4 cloves of garlic (about 1 oz) peeled and finely chopped
3 tablespoons medium chili powder
1 tablespoon smoked paprika
2 tablespoons ground cumin
1 tablespoon unsweetened cocoa powder
1 tablespoon achiote paste (see note)
1 bottle or can (12 oz.) beer
1 can (14.5 oz.) diced tomatoes in sauce
1 ½ cups chicken stock
1 can (15 oz.) black beans (remove liquid and reserve)

Place a large stew pot over high heat. Place grapeseed oil and bacon in pot. Sauté bacon until lightly golden. Remove bacon from pot. Set aside in large bowl.

Season meat with salt and pepper, and sauté in batches to avoid crowding. Remove meat when brown and put in bowl with bacon.

Add onion and pepper to pot, and sauté 3 minutes. Add garlic, and sauté 30 seconds. Return meat to pan. Add chili powder, paprika, cumin, cocoa, achiote paste and sauté 30 seconds. Add beer to deglaze, and simmer two minutes.

Add tomatoes, stock and liquid from beans, and simmer, covered, stirring regularly 45 minutes or until meat is tender. Do not let mixture scorch.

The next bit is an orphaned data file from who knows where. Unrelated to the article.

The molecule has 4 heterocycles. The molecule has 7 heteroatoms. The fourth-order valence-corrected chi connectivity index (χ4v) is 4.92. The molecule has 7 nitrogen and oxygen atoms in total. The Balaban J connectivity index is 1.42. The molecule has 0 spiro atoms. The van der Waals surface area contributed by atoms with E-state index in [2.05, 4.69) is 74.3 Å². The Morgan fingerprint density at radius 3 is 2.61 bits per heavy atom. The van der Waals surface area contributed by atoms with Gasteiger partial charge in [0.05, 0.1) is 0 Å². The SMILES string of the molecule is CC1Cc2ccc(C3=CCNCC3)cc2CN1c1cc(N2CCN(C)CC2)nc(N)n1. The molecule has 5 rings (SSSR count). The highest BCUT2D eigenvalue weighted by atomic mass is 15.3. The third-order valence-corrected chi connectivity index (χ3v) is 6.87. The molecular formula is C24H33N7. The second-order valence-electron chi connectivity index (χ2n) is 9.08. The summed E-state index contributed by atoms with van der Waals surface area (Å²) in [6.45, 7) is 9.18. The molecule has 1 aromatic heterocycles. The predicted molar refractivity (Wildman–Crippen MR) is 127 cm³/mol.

Add beans and return to a simmer. Adjust seasoning with salt and pepper. Makes four to six servings.

Note: Achiote paste is available at Mexican food stores and some supermarkets.

Jim Owczarski
Sports editor
Grandma Owczarski's home made Pierogis

Pierogi Dough:

8 cups flour
3 large eggs
Approximately 2-1/2 cups cool water
¼ C milk

Beat eggs in a separate container. Add milk and 1 C water to eggs. Beat. Pour into flour. Add more water until not sticky. Knead for 5 minutes.

Cheese filling:

3 lbs. cottage cheese
6-8 tbl sugar
3 eggs (separated), use beaten yolks only

Mix all ingredients together. Use sugar (more or less to taste) Could also add 8 oz Philly if you want.

Potato filling:

5 lbs. red potatoes
¾ lb. Velveeta
1 large onion
Salt & Pepper

Saute chopped onion in 1 to 1-1/2 sticks butter. Boil potatoes. Add onion and chopped cheese, salt and pepper. Mash by hand.

Molly Snyder
Senior writer
Ramen Noodle Slaw

This is a recipe my stepmother uses a lot and it was one of my father's favorites. I don't think she invented it, but for me, it's a comfort food and will always be a "family recipe" in my mind.

Chop one head of cabbage into shreds
Combine with a bag of sliced almonds, sesame seeds and crunched-up ramen noodles

Drizzle with this dressing immediately before serving:

1/4 cup oil
3 tsp. sugar
Ramen noodle seasoning packet